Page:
The first thing that jumped out of Jayson’s mind was the time he spoke to a group of CEOs from the same company, all of which were in charge of the company’s branch in different countries. With such top-level executives, Jayson could only be excited or nervous—depending on what perspective you choose.
Another difficult experience was when his audience was somewhat entitled. In some rare cases, Jayson gets an audience that thinks very highly of themselves, it’s as if they aren’t convinced that they should listen to the speaker.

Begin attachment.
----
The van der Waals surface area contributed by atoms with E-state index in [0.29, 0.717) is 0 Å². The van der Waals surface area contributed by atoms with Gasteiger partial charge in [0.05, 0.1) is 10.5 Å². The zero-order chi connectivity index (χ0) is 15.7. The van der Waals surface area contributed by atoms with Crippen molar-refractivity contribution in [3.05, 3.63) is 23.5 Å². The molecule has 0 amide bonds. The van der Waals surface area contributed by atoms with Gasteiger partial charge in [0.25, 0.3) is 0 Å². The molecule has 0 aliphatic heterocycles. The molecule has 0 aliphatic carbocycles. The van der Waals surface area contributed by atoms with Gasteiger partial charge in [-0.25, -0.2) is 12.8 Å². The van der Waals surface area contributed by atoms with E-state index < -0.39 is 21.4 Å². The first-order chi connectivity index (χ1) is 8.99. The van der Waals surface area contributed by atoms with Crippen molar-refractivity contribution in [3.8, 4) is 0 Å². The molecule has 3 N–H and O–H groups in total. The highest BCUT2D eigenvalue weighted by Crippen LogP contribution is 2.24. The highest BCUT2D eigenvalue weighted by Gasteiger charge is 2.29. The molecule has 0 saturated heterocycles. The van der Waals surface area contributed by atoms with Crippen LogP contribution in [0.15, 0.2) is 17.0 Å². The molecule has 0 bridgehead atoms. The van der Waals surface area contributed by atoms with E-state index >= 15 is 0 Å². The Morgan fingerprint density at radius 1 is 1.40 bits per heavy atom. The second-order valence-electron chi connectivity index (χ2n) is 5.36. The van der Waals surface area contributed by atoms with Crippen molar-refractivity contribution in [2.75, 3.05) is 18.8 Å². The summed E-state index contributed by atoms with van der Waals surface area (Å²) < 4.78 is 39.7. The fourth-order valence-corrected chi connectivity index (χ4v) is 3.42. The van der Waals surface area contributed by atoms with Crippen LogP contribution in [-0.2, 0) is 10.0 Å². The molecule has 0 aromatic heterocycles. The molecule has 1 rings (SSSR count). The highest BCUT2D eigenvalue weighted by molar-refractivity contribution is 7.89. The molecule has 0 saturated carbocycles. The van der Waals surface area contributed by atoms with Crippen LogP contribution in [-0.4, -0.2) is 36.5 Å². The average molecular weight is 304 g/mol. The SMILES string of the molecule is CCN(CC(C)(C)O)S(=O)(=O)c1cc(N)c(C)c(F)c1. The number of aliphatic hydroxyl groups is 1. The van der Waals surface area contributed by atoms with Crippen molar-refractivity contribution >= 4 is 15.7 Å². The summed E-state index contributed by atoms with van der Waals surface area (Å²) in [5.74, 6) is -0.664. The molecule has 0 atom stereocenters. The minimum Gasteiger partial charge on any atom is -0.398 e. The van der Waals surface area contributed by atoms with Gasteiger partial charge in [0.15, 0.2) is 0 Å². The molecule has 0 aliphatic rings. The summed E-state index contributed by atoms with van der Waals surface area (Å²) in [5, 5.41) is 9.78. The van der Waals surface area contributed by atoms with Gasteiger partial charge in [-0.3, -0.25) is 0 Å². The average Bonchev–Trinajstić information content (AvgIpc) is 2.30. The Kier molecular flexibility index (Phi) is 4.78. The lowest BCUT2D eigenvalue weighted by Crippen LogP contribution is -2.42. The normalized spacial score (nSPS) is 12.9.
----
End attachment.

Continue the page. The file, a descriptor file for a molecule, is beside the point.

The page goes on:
When that happens, he tends to adjust to them. He switches from being playful and emotional to being logical and straight to the point.
Speakers should always be ready to adjust to their audience. Accepting feedback should be intrinsic to them. You should always be humble and see that the reason why you weren’t able to connect with your audience might be you.
For Jayson, the best compliment is when an old client says he acts differently on stage than before. It means he has improved in some way.
Most of his personal growth and improvements come from the books that he’s read and the courses that he takes.